Wharton Board demands resignation of Penn president Liz Magill for refusal to take action against harassment of Jews

In response to Magill's testimony, the Wharton School's Board convened an emergency meeting to address the situation.

Wharton Board demands resignation of Penn president Liz Magill for refusal to take action against harassment of Jews
AP Photo/Mark Schiefelbein
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The Board of Advisors of the Wharton School at the University of Pennsylvania has issued a strong call for the resignation of University President Liz Magill. This demand follows Magill's contentious testimony before Congress, where she failed to unequivocally condemn speech calling for the genocide of Jews as a violation of the university's conduct codes.

During her testimony to the Committee on Education & the Workforce, Magill suggested that calling for genocide would only breach conduct codes if it transitioned into actual behavior. This stance elicited sharp criticism from Rep. Elise Stefanik (R-NY), who challenged the notion that such actions do not constitute harassment.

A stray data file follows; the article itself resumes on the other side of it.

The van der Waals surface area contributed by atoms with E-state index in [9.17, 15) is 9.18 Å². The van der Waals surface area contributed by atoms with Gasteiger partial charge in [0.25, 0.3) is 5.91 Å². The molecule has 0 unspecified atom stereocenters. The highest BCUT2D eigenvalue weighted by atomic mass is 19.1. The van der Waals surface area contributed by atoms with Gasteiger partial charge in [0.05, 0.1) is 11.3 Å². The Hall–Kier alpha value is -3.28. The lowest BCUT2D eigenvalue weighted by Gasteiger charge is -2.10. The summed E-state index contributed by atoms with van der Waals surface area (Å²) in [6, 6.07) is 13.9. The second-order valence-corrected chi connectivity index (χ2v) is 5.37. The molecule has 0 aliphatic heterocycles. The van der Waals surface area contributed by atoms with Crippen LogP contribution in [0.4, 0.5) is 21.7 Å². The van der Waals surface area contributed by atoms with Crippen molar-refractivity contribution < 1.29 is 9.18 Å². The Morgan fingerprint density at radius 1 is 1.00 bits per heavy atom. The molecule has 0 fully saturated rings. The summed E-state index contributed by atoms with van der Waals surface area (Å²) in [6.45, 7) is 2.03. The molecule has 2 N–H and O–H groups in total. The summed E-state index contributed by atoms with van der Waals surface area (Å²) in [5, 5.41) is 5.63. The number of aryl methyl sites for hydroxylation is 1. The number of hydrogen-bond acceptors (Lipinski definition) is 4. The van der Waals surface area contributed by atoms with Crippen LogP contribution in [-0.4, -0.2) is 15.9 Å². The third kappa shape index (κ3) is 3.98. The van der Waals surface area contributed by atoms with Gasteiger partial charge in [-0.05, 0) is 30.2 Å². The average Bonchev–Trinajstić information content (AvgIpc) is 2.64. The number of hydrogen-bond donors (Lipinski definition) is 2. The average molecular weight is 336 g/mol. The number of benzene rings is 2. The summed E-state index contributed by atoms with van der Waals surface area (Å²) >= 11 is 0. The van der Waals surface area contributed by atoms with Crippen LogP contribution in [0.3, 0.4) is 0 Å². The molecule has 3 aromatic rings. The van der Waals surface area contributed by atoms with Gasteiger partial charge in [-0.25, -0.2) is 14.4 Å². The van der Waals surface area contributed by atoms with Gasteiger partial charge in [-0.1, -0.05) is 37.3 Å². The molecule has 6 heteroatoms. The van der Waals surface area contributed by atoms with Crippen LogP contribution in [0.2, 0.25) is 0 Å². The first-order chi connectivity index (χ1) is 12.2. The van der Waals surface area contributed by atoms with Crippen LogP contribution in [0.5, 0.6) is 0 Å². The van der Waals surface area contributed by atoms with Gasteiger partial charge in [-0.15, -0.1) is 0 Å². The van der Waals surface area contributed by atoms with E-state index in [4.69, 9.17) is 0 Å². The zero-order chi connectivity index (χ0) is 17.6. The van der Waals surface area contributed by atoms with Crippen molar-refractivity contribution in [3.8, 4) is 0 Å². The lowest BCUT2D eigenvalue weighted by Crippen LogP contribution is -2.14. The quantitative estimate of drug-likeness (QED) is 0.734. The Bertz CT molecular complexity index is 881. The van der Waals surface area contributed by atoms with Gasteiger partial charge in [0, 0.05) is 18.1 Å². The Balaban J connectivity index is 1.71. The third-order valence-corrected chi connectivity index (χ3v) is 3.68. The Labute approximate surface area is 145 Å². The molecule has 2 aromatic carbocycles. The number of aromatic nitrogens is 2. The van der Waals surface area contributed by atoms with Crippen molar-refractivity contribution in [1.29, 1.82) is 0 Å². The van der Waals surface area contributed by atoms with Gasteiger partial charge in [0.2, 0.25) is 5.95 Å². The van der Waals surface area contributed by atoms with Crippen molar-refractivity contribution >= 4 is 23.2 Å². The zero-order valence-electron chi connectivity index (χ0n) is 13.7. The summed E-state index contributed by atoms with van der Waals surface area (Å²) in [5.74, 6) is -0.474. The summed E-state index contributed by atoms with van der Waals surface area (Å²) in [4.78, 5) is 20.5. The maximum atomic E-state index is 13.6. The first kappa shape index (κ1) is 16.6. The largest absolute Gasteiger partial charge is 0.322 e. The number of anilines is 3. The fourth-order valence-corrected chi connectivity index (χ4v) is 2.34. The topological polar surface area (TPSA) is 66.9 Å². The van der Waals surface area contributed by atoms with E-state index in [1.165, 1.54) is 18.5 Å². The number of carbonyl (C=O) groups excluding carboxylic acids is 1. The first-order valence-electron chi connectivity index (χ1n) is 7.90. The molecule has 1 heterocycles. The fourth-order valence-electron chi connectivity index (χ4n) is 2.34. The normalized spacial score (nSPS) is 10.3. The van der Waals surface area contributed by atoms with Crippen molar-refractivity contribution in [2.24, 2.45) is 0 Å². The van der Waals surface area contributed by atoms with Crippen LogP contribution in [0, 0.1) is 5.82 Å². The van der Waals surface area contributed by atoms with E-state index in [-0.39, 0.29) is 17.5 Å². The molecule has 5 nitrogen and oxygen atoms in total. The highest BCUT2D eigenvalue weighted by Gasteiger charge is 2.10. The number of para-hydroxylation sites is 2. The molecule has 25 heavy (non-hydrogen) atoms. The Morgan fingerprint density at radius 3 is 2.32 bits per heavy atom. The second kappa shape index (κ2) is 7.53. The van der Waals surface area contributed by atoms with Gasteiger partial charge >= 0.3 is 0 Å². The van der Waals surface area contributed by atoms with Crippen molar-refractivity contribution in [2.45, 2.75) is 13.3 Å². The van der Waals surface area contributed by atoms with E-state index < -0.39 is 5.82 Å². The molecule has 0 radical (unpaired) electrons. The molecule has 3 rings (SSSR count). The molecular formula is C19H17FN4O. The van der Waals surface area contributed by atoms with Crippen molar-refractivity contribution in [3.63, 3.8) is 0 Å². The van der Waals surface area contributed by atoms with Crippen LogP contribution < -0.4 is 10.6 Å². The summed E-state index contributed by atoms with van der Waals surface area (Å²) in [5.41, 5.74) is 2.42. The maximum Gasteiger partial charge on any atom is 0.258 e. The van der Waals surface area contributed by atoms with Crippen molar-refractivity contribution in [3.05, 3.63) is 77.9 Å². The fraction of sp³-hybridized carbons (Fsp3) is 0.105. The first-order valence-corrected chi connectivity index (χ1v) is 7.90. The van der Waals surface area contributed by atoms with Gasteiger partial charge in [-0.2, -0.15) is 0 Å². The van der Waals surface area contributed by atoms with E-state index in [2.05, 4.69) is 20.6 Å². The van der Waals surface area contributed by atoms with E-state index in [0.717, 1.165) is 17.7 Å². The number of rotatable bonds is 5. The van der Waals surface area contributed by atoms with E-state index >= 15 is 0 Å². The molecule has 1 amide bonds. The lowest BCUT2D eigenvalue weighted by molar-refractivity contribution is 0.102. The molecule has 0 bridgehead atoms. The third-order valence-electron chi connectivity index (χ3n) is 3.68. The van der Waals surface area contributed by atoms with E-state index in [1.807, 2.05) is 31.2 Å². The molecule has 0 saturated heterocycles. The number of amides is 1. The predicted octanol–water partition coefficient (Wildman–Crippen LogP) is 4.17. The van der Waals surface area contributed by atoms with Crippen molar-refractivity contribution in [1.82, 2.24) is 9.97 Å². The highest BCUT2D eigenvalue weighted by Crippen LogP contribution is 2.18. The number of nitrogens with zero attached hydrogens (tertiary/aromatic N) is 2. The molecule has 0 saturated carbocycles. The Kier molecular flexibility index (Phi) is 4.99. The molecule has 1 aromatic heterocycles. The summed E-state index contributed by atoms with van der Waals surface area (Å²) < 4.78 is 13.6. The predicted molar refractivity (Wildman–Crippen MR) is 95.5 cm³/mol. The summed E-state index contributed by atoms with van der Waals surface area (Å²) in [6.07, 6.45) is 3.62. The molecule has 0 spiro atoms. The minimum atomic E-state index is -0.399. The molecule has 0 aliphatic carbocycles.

“‘Conduct’ meaning committing the act of genocide?” Rep. Elise Stefanik (R-NY) fired back. “The speech is not harassment? This is unacceptable.”

In response to Magill's testimony, the Wharton School's Board convened an emergency meeting to address the situation. The Board expressed alarm over what it perceives as a harmful and toxic culture at the university, exacerbated by certain students, faculty, and, crucially, university leadership.

In a letter to Magill, the Board highlighted a disconnect between the values of the university's leadership and those of the Board. They emphasized the need for immediate leadership change to safeguard student safety and the university's reputation.

Per the letter, the Board “has been, and remains, deeply concerned about the dangerous and toxic culture on our campus that has been led by a select group of students and faculty and has been permitted by University leadership.”

Pennsylvania's Democratic Governor Josh Shapiro also weighed in, criticizing Magill's lack of moral clarity.

“Leaders have a responsibility to speak and act with moral clarity, and Liz Magill failed to meet that simple test,” he said.

“That was an unacceptable statement from the president of Penn,” Shapiro added. “Frankly, I thought her comments were absolutely shameful. It should not be hard to condemn genocide.”

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